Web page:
Transylvania: Built on Grass
Observed Portraits, third prize stories
The Borca family, from the village of Breb, put finishing touches to one of the 40 or so haystacks they make each summer.
In Transylvania and other remote areas of Romania, many people farm on a small scale, in ways unchanged for centuries. Their farms have among the lowest yields in Europe, but also some of the highest levels of self-sufficiency. Lack of money and suspicion of unfamiliar methods mean that few chemicals and artificial fertilizers are used. Farming families can expect an income of around €4,000 a year, often supplemented with earnings from other sources. Many are abandoning their farms for at least part of the year to work in cities abroad. Romania’s 2007 entry into the European Union also threatens this traditional way of life, as farmers cannot compete with European imports, and the small size of farms means they are not eligible for EU subsidies.
INSTITUTE for National Geographic magazine
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About the photographer
Rena Effendi was born in Baku, Azerbaijan, and grew up in the USSR, witnessing her country’s path to independence—one marred by war, political instability, and economic collapse. From the outset, Effendi focused her photography on issues of conflict, social justice, and the oil industry’s effect on people and the environment. From 2002 to 2008, Effendi followed a 1,700-kilometer pipeline through Azerbaijan, Georgia, and Turkey documenting the impact this multibillion-dollar project had on impoverished farmers, fishermen, and other citizens. This six-year journey became her first book Pipe Dreams: A Chronicle of Lives Along the Pipeline, published in 2009. The project received numerous awards, including a Getty Images Editorial grant, a Fifty Crows International Fund Award, a Magnum Foundation Caucasus Photographer Award, and a Mario Giacomelli Memorial Fund Award. In 2012, Effendi published her second monograph “Liquid Land”, where her images of Baku are paired with photographs of perished butterflies hunted by her father, a Soviet entomologist, who collected more than 30,000 butterflies in Soviet Union. "Liquid Land" punctuates the theme of fragility and environmental decay of her native city.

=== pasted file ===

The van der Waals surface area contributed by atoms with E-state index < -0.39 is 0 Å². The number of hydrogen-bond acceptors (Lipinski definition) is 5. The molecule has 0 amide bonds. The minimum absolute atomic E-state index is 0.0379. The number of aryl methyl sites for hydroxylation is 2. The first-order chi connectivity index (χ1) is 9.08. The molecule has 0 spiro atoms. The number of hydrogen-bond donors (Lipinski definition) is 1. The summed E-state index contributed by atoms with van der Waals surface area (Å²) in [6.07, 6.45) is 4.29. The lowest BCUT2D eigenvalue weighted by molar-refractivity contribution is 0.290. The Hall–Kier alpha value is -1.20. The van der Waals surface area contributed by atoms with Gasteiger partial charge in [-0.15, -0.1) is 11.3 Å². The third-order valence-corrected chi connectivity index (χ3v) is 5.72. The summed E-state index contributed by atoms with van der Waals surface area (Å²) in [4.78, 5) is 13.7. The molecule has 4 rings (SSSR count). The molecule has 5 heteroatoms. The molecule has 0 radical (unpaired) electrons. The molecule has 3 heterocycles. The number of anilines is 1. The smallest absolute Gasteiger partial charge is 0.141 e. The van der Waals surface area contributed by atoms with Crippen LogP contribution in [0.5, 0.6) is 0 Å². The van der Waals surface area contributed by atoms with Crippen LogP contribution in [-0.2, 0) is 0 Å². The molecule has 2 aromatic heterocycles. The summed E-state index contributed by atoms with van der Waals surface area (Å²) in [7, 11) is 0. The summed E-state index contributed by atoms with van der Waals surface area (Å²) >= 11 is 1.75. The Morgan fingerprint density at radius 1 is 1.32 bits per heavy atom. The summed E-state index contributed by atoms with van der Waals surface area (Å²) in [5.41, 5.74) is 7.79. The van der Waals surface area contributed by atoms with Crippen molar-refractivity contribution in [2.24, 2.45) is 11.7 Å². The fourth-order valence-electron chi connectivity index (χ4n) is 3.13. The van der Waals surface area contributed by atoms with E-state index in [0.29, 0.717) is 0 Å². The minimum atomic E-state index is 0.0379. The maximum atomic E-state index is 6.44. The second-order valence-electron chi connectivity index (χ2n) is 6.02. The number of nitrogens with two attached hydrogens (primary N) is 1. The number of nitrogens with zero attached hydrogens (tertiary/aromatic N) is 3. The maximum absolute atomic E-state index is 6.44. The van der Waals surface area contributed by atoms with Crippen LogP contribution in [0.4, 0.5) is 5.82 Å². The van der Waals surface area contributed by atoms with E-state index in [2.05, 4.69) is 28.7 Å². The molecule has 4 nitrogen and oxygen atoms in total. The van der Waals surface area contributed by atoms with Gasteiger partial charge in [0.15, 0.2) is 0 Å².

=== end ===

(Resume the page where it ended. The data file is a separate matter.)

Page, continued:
Over the past 10 years, Effendi has covered stories in the post-Soviet region, as well as in Turkey and Iran, including the 2008 Russia-Georgia conflict, women victims of heroin and sex trafficking in Kyrgyzstan, and the hidden lives of youth in Tehran. In 2011, she received the Prince Claus Fund Award for Cultural Development and moved to Cairo. In 2012, Effendi was short-listed for the Prix-Pictet Global Award for Photography and Sustainability, for her series documenting life of the survivors of the Chernobyl nuclear disaster. Effendi’s involvement with World Press Photo goes back to 2005, when she was a participant in the Joop Swart Masterclass. In 2012, she was a selector for, and later contributor to the organization’s Reporting Change project. In 2014 Rena Effendi won 2nd and 3rd places in Observed Portrait Stories and Observed Potrait Singles categories of the World Press Photo Contest.